Ljubljana, 29 January (STA) - Janez Škrabec, CEO of engineering company Riko, sees the post-Soviet market as the best opportunity for Slovenia, which he says can succeed in Russia as a niche player. The upcoming Olympic Games in Sochi are an opportunity for Slovenia to increase its recognition, he has told an interview with the STA.
Riko, one of the most successful Slovenian companies in Russia and the broader post-Soviet market, has won a EUR 2.5m deal to build eight holiday bungalows in Sochi, which Škrabec says is "nothing enviable" but is unfortunately the biggest project for a Slovenian company in Sochi.
But even other foreign companies did not win any major contracts in Sochi, with the exception of Austrians, Škrabec has told the STA, maintaining that Austria must have sent a political and business delegation there a decade ago to prepare the ground.
"You really need the support of the state for such major projects, but we woke up too late," the businessman says, hopeful that Slovenian companies would be able to "cut a bigger slice of the pie" in the 2018 Football World Cup in Russia. Riko has been preparing to build a hotel in Luzhniki.
The role of the state is especially important in establishing business ties with that part of the world, and Škrabec would like for Slovenia to establish bilateral trade commissions like the one it has with Russia across the post-Soviet region.
"I believe that the markets of the former Soviet Union are our natural ally. Among the BRIC countries (Brazil, Russia, India and China), Russia offers the only major potential for us, because elsewhere we don't have such advantages that we have built in the past 50 years."
Škrabec points to the many cultural links between the two nations, including the language, respectful attitude to Russia's history, the frequent political contacts and traditional meetings, especially the one at the Russian Chapel in Slovenia, and the absence of any controversial issues.
He approves of Foreign Minister Karl Erjavec's recent position in Brussels that a solution can be found to reconcile the South Stream pipeline project with the EU rules like a solution had been found for the Nord Stream project. He believes Slovenia can contribute to a solution, which Russia would appreciate.
The businessman also praised the Russian Embassy in Ljubljana and Ambassador Doku Zavgayev in particular, for their support for the Slovenian economy, while he would also like if Slovenia enhanced its embassy in Moscow, and opened diplomatic offices in the post-Soviet region.
"We need to bear in mind that there will be no growth in western Europe, while we can place big hopes in east European countries or rather former Soviet republics," says Škrabec, who believes Slovenia should get specialised and focused on a single promising market, with the former Soviet Union as its best bet.
But he also says that Russia is not a formula for a quick success. "Looking at the companies which are successful in the Russian market, we see they have been present there for 20 years based on 20 years before. Lek, Krka, Iskratel, Helios, Gorenje and Riko have been active there for several decades."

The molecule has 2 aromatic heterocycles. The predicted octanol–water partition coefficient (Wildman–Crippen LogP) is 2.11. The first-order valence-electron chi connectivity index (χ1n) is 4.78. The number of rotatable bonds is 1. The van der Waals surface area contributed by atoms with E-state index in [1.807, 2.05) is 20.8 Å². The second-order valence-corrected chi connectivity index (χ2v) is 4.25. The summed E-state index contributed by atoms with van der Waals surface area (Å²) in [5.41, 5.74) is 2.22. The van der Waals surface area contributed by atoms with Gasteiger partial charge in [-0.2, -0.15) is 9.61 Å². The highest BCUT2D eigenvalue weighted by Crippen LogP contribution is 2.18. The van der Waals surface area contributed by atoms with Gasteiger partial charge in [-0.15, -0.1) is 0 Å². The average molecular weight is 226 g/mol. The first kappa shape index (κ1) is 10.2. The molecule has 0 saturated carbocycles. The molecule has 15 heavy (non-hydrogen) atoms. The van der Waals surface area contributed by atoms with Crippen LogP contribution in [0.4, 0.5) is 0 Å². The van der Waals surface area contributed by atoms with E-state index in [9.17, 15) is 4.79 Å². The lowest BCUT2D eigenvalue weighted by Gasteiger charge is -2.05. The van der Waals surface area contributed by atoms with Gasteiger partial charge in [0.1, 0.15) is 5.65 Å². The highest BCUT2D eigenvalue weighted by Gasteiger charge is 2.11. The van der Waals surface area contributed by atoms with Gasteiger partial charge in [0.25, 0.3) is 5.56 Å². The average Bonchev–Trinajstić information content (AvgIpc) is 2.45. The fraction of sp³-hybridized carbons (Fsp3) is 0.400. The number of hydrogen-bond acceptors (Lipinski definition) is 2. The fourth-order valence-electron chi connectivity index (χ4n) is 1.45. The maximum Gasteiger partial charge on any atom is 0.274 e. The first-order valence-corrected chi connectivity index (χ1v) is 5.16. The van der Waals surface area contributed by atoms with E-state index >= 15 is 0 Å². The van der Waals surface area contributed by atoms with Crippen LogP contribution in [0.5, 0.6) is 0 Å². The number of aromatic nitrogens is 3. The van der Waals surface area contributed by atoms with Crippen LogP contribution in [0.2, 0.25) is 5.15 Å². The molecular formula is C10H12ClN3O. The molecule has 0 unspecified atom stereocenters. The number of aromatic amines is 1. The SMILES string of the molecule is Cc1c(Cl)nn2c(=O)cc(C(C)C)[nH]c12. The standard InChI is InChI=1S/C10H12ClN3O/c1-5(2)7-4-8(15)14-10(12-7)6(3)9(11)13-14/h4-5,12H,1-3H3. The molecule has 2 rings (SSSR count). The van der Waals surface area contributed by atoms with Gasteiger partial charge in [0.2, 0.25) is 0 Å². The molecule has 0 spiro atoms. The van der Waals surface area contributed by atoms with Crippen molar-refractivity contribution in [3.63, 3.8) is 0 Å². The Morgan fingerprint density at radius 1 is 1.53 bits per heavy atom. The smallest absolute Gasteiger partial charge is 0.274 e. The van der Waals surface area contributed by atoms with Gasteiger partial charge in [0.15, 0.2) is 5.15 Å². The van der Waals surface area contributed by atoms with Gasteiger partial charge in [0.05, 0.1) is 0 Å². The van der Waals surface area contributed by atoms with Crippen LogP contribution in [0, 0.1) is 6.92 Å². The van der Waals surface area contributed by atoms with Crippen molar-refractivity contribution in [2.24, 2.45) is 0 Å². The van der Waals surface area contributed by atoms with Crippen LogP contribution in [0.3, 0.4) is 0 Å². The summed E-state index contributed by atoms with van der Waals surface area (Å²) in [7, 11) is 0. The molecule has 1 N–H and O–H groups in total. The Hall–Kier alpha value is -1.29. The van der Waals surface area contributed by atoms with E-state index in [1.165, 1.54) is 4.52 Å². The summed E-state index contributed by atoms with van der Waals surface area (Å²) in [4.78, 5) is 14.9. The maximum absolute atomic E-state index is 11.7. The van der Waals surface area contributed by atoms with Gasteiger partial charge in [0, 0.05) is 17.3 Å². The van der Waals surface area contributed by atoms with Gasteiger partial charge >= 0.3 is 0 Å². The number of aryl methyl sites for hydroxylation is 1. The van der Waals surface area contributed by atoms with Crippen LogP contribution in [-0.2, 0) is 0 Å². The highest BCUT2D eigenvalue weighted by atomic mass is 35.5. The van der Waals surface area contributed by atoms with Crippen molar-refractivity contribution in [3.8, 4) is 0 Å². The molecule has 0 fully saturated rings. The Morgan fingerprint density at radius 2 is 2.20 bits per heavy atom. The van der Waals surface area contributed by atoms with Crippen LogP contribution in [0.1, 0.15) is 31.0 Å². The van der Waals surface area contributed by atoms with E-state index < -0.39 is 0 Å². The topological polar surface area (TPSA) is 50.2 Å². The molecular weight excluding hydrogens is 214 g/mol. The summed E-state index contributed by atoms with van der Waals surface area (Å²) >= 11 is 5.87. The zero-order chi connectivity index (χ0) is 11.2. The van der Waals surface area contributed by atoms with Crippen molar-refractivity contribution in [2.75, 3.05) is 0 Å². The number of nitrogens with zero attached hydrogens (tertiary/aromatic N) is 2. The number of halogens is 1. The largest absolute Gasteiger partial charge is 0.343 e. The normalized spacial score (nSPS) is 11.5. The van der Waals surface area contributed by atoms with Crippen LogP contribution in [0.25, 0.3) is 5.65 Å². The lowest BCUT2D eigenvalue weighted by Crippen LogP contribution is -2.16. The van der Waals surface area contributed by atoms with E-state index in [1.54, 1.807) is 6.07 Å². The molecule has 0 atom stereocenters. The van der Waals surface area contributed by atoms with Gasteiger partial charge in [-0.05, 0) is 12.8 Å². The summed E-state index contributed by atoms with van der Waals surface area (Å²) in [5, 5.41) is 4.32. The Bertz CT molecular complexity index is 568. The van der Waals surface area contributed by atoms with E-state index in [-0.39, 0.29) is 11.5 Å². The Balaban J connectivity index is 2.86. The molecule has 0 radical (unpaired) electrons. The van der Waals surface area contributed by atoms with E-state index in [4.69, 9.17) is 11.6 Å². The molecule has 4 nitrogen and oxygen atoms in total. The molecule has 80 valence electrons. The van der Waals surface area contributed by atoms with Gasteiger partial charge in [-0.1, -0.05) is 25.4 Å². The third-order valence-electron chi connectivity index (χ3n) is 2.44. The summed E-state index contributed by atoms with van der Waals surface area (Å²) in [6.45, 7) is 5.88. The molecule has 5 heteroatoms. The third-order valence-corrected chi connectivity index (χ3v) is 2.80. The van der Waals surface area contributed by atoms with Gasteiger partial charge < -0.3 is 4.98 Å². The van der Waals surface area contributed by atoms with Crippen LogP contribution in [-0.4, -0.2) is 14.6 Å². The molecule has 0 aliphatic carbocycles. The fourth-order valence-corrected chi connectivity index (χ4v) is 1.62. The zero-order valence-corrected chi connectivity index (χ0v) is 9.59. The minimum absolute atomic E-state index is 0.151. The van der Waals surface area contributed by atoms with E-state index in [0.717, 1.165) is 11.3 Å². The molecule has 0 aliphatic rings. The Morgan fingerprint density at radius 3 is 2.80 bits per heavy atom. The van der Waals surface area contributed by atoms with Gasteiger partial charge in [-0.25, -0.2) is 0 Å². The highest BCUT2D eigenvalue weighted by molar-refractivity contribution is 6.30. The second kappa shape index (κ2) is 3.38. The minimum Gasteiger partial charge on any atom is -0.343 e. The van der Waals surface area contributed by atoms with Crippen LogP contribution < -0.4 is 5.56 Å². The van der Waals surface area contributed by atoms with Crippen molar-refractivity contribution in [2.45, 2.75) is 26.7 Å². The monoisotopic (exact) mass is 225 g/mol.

The Russian economy continues to rely heavily on energy resources, although President Vladimir Putin is trying to step up industrial development, which Škrabec says is a challenge for Slovenia. He also believes that the Slovenian automotive industry should get more involved in Russia.
He believes Slovenia's opportunity is in competing as a niche player in Russia. As an example he cites Riko's cooperation with furniture maker Stilles to supply top-end outfit for hotels, such as the Moscow hotel Peter I or the Kempinski in Minsk.
Riko links Slovenian companies to work on bigger projects. Last year it posted a record growth, owing to deals in the post-Soviet region. The company is currently building a new plant for Zvezda St Petersburg to manufacture diesel engines for ships and will also supply the entire technological equipment.
Similarly, Riko has built a truck engine manufacturing plant and supplied the technology for Avtodizel, and hopes to start planning a new textile plant in Ivanovo, technology included, while also counting on new opportunities in the energy sector.
Škrabec does not see any major obstacles to doing business in Russia, except that it requires one to adapt to the system. He also disapproves of the criticism against Russian President Putin and the allegations of corruption at the Sochi games, drawing parallels with the Athens Olympics a decade ago.
He does not remember any criticism voiced against Athens then, despite corruption. "And where is Greece today? We are paying for these games, and would like to give lessons to a country that has doubled its GDP in a decade, is opening new jobs and improving social position. This is happening under Putin's rule."
Škrabec is not so optimistic about the situation in Ukraine, also because the country is divided between the more developed pro-Russian part and the poorer nationalistic pro-EU part. He is critical of the EU for liking the country's closer ties with the bloc too much to the problem of former PM Yulia Timoshenko.